You may have hearing loss, and not even be aware of it. People of all ages experience gradual hearing loss, often due to the natural aging process or long exposure to loud noise. Other causes of hearing loss include viruses or bacteria, heart conditions or stroke, head injuries, tumors, and certain medications. Treatment for hearing loss will depend on your diagnosis.
How does the hearing sense work?
Hearing is a complex and intricate process.The ear is made up of three sections: the outer ear, the middle ear, and the inner ear. These parts work together so you can hear and process sounds. The outer ear, or pinna (the part you can see), picks up sound waves and directs them into the outer ear canal.
These sound waves travel down the ear canal and hit the eardrum, which causes the eardrum to vibrate. When the eardrum vibrates, it moves three tiny bones in your middle ear. The middle ear is a small air-filled space between the eardrum and the inner ear. These bones form a chain and are called the hammer (or malleus), anvil (or incus), and stirrup (or stapes). The movement of these bones transmits and amplifies the sound waves toward the inner ear.
The third bone in the chain, the stapes, interfaces with fluid which fills the hearing portion of the inner ear -- the cochlea. The cochlea is lined with cells that have thousands of tiny hairs on their surfaces. As the fluid wave travels through the cochlea, it causes the tiny hairs to move. The hairs change the mechanical wave into nerve signals. The nerve signals are then transmitted to your brain, which interprets the sound.
Symptoms of hearing loss may include:
• Certain sounds seem too loud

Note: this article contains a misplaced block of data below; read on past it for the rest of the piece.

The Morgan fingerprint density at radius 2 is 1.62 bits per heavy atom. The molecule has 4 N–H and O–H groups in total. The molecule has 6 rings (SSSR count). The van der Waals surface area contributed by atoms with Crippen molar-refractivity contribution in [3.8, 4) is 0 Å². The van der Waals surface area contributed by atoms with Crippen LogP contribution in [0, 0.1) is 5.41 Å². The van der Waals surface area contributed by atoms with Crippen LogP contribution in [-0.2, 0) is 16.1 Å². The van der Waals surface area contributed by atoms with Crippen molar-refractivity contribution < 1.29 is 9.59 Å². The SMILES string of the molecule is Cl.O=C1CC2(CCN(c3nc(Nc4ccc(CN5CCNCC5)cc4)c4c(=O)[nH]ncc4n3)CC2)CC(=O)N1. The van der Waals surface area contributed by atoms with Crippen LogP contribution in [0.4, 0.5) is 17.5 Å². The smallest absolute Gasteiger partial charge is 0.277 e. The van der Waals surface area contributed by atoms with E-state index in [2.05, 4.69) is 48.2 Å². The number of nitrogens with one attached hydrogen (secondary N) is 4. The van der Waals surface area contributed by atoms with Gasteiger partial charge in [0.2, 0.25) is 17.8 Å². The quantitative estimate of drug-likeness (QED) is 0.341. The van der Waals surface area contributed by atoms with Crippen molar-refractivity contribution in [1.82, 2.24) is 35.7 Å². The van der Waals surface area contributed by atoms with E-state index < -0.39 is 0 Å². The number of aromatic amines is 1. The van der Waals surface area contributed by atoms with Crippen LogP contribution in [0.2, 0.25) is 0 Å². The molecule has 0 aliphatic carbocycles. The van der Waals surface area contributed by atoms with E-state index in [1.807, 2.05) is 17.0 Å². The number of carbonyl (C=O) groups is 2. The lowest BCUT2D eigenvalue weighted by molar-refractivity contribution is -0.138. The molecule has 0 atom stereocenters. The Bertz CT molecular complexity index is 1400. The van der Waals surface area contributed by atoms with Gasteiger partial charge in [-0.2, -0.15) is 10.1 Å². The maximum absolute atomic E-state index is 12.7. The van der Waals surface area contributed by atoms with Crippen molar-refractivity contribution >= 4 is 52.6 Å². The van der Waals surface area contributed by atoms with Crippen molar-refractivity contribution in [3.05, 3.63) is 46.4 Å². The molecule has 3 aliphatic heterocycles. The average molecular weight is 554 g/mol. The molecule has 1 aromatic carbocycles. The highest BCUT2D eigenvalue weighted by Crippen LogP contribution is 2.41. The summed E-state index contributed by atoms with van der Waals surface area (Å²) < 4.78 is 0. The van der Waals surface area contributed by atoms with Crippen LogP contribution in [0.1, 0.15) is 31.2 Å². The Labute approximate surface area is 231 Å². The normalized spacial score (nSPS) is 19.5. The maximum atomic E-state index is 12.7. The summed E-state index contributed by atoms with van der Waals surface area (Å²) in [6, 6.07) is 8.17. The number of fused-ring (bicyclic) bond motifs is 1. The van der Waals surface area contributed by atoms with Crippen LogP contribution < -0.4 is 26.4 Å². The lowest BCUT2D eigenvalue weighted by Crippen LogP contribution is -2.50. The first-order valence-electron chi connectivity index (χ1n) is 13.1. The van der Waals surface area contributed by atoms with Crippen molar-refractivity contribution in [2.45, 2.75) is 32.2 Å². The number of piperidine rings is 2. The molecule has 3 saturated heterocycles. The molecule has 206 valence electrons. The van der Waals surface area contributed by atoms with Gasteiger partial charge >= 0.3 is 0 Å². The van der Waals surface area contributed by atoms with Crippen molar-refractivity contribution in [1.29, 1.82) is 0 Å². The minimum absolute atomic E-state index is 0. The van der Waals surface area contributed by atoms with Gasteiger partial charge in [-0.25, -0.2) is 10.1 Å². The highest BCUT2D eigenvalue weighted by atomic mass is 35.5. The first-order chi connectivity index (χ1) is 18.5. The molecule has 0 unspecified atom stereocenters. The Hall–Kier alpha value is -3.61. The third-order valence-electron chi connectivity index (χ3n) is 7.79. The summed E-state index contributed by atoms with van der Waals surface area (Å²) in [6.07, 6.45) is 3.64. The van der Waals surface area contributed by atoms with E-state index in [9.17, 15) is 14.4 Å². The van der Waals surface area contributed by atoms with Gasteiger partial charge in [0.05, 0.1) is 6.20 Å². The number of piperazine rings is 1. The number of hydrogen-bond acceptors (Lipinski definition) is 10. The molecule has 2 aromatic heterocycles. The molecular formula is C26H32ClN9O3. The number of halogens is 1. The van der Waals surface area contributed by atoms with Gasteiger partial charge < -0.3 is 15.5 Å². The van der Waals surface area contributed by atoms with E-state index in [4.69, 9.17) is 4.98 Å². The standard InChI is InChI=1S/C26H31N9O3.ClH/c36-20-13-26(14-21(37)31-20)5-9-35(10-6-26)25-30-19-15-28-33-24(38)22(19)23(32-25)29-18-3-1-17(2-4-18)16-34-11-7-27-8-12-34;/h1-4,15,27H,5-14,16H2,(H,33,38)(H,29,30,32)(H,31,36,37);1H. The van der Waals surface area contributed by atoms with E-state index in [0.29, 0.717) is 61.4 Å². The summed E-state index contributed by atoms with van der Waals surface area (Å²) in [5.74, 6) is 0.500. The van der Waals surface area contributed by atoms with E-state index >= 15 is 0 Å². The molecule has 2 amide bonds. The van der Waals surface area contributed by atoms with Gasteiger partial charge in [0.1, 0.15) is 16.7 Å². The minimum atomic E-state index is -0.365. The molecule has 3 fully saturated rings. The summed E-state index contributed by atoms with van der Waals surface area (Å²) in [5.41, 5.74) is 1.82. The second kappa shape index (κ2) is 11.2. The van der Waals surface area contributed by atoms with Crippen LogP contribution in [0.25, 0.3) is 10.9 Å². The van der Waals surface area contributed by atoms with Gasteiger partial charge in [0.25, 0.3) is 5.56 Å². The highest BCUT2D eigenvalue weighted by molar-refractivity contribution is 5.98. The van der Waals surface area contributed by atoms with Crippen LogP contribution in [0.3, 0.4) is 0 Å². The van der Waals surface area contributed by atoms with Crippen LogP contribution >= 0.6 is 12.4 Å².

• Difficulty following conversations when two or more people are talking
• Difficulty hearing in noisy areas
• Hard to tell high-pitched sounds (such as "s" or "th") from one another
• Less trouble hearing men's voices than women's voices
• Problems hearing when there is background noise
• Voices that sound mumbled or slurred
• Pressure in the ear (in fluid behind the eardrum)
Conductive hearing loss (CHL) occurs because of a mechanical problem in the outer or middle ear. Causes of conductive hearing loss can often be treated. They include:
• Buildup of wax in the ear canal
• Damage to or fixation of the very small bones (ossicles) that are right behind the eardrum
• Fluid that stays in the ear after an ear infection
• Foreign object that is stuck in the ear canal
• Hole in the eardrum
• Scar on the eardrum from repeat infections
Sensorineural hearing loss (SNHL) occurs when the hearing nerve or the tiny hair cells (nerve endings) that detect sound in the ear are injured, diseased, do not work correctly, or have died. This type of hearing loss often cannot be reversed.
Sensorineural hearing loss is commonly caused by:
• Acoustic neuroma
• Age related hearing loss
• Childhood infections, such as meningitis, mumps, scarlet fever, and measles
• Meniere's disease
• Regular exposure to loud noises (such as from work or recreation)
• Use of certain medicines
• Birth defects that cause changes in the ear structures
• Genetic conditions (more than 400 are known)
• Infections the mother passes to her baby in the womb (such as toxoplasmosis, rubella, or herpes)
• Pressure differences between the inside and outside of the eardrum, often from scuba diving
• Skull fractures (can damage the structures or nerves of the ear)
• Trauma from explosions, fireworks, gunfire, rock concerts, and earphones
Tests that may be done include:
• Audiometry(a hearing test used to check the type and amount of hearing loss)
• CTor MRI scan of the head (if a tumor or fracture is suspected)
• Eardrum repair
• Placing tubes in the eardrums to remove fluid
• Repair of the small bones in the middle ear (ossiculoplasty)
• Stapedectomy for otosclerosis
• Canalplasty for narrowed ear canal
• Devices for hearing loss
• Hearing aids